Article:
Breast cancer is cancer of breast tissue. Worldwide, it is the most common form of cancer in females, affecting approximately 10% of all women at some stage of their life in the Western world. Although significant efforts are made to achieve early detection and effective treatment, about 20% of all women with breast cancer will die from the disease, and it is the second most common cause of cancer deaths in women.
The risk of getting breast cancer increases with age. For a woman who lives to the age of 90 the odds of getting breast cancer her entire lifetime is about 12.5% or 1 in 8. Men can also develop breast cancer, although their risk is less than 1 in 1000 (see sex and illness). This risk is modified by many different factors. In some families, there is a strong inherited familial risk of breast cancer. Some racial groups have a higher risk of developing breast cancer - notably, women of European and African descent have been noted to have a higher rate of breast cancer than women of Asian origin. (figures from breastcancer.org (http://www.breastcancer.org/cmn_who_indrisk.html))
Other established risk factors include having no children, delaying first childbirth, not breastfeeding, early menarche (the first menstrual period), late menopause and taking hormone replacement therapy.
The probability of breast cancer rises with age but breast cancer tends to be more aggressive when it occurs in younger women. One type of breast cancer that is especially aggressive and disproportionately occurs in younger women is Inflammatory Breast Cancer. It is initially Staged as Stage IIIb or Stage IV. It also is unique because it often does not present with a lump so that it often is not detected by mammography or ultrasound. It presents with the signs and symptoms of a breast infection like mastitis.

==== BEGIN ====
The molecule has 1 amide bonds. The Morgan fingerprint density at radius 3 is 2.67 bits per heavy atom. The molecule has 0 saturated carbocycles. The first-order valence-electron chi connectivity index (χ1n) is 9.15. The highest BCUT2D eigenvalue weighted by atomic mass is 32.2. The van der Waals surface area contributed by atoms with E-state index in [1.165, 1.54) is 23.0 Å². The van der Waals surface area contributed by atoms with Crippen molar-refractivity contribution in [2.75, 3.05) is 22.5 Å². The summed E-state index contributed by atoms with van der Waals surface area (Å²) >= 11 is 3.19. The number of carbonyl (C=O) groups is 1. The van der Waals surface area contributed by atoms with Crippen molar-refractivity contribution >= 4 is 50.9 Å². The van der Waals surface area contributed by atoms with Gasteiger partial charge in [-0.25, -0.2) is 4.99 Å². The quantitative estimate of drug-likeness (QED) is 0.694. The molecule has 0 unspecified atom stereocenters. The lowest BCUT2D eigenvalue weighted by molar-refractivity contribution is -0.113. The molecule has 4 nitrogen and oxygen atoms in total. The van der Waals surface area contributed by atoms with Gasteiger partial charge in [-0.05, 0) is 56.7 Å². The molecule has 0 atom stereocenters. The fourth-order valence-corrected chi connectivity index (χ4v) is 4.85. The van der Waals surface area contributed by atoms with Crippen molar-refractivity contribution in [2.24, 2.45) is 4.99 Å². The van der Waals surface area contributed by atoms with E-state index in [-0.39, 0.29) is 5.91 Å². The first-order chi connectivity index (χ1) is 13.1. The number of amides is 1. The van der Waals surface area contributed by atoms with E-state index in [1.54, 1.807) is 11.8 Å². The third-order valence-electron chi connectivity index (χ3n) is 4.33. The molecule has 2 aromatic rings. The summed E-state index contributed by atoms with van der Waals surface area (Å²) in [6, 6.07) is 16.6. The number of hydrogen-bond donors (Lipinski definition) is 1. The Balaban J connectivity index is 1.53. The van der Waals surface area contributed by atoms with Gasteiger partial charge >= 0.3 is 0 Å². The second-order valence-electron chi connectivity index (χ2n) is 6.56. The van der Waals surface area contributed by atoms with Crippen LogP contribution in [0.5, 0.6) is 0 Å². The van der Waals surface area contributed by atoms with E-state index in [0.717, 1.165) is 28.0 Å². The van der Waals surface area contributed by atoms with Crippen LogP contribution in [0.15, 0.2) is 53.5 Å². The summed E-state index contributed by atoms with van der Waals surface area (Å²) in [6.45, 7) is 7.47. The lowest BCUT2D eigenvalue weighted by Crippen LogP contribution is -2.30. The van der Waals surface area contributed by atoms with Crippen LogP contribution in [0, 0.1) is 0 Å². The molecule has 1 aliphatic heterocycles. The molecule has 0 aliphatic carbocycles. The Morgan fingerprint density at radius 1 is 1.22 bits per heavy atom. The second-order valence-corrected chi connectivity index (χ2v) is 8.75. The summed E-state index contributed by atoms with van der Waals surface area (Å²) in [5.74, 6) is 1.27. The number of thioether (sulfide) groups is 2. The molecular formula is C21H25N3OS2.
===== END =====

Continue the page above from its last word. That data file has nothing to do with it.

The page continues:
Two genes, BRCA1 and BRCA2, have been linked to the familial form of breast cancer. Women in families expressing mutations in these genes have a much higher risk of developing breast cancer than women who do not. Together with Li-Fraumeni syndrome (p53 mutations), these genetic abberations determine around 5% of all breast cancer cases, suggesting that the remainer is sporadic. Genetic counseling and genetic testing should be considered for families who may carry a heritidary form of cancer.
Due to the high incidence of breast cancer among older women, screening is now recommended in many countries. Screening methods suggested include breast self-examination and mammography. Only mammography has been proven to reduce mortality from breast cancer. In some countries routine (annual) mammography of older women is encouraged as a screening method to diagnose early breast cancer.
At this stage mammography is still the modality of choice for screening of early breast cancer. It is the gold-standard for other imaging methods such as ultrasound, MRI and CT which are less useful due to their lower spatial resolution. CT by itself is nearly useless for breast cancer screening as MRI provides better resolution and quality (and costs much more).
The U.S. National Cancer Institute recommends screening mammography with a baseline mammogram at age 35, mammograms every two years beginning at age 40, and then annual mammograms beginning at age 50. Women with a family history of breast cancer should start screening mammography at an earlier age, and it is usually suggested to start screening at an age that is 10 years less than the age at which a relative was diagnosed with breast cancer.
Breast cancers detected by mammography are usually smaller than those detected clinically, and women who undergo mammography are more likely to be eligible for breast-conserving therapy.
Many breast cancers are diagnosed now by mammography before they are large enough to be palpated, but despite screening efforts, many women are diagnosed with breast cancer after they notice a lump or when experiencing symptoms due to metastatic disease.